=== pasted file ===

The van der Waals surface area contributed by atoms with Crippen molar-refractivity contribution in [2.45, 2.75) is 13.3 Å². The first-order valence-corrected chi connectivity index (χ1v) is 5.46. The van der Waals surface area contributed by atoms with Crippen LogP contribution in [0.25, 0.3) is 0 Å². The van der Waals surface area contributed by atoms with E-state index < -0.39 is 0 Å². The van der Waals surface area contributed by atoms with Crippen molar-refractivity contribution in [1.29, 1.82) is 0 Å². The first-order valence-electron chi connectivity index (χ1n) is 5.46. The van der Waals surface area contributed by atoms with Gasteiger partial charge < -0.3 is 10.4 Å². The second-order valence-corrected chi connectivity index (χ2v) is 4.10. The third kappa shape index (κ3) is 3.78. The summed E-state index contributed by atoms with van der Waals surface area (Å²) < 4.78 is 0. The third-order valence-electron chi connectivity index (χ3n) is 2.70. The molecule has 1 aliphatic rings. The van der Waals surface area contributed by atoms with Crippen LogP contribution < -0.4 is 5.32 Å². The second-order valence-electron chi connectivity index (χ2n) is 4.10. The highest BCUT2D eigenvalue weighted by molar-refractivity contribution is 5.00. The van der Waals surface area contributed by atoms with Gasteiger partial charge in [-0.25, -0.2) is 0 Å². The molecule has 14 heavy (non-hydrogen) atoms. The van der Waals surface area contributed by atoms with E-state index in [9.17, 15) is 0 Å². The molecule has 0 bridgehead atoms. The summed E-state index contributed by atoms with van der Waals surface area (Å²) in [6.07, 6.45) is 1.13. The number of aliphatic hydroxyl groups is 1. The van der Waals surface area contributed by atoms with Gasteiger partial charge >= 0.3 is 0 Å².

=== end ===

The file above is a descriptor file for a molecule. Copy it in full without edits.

The van der Waals surface area contributed by atoms with Crippen molar-refractivity contribution in [2.45, 2.75) is 13.3 Å². The first-order valence-corrected chi connectivity index (χ1v) is 5.46. The van der Waals surface area contributed by atoms with Crippen LogP contribution in [0.25, 0.3) is 0 Å². The van der Waals surface area contributed by atoms with E-state index < -0.39 is 0 Å². The van der Waals surface area contributed by atoms with Crippen molar-refractivity contribution in [1.29, 1.82) is 0 Å². The first-order valence-electron chi connectivity index (χ1n) is 5.46. The van der Waals surface area contributed by atoms with Gasteiger partial charge < -0.3 is 10.4 Å². The second-order valence-corrected chi connectivity index (χ2v) is 4.10. The third kappa shape index (κ3) is 3.78. The summed E-state index contributed by atoms with van der Waals surface area (Å²) < 4.78 is 0. The third-order valence-electron chi connectivity index (χ3n) is 2.70. The molecule has 1 aliphatic rings. The van der Waals surface area contributed by atoms with Crippen LogP contribution < -0.4 is 5.32 Å². The second-order valence-electron chi connectivity index (χ2n) is 4.10. The highest BCUT2D eigenvalue weighted by molar-refractivity contribution is 5.00. The van der Waals surface area contributed by atoms with Gasteiger partial charge in [-0.25, -0.2) is 0 Å². The molecule has 14 heavy (non-hydrogen) atoms. The van der Waals surface area contributed by atoms with E-state index in [9.17, 15) is 0 Å². The molecule has 0 bridgehead atoms. The summed E-state index contributed by atoms with van der Waals surface area (Å²) in [6.07, 6.45) is 1.13. The number of aliphatic hydroxyl groups is 1. The van der Waals surface area contributed by atoms with Gasteiger partial charge >= 0.3 is 0 Å².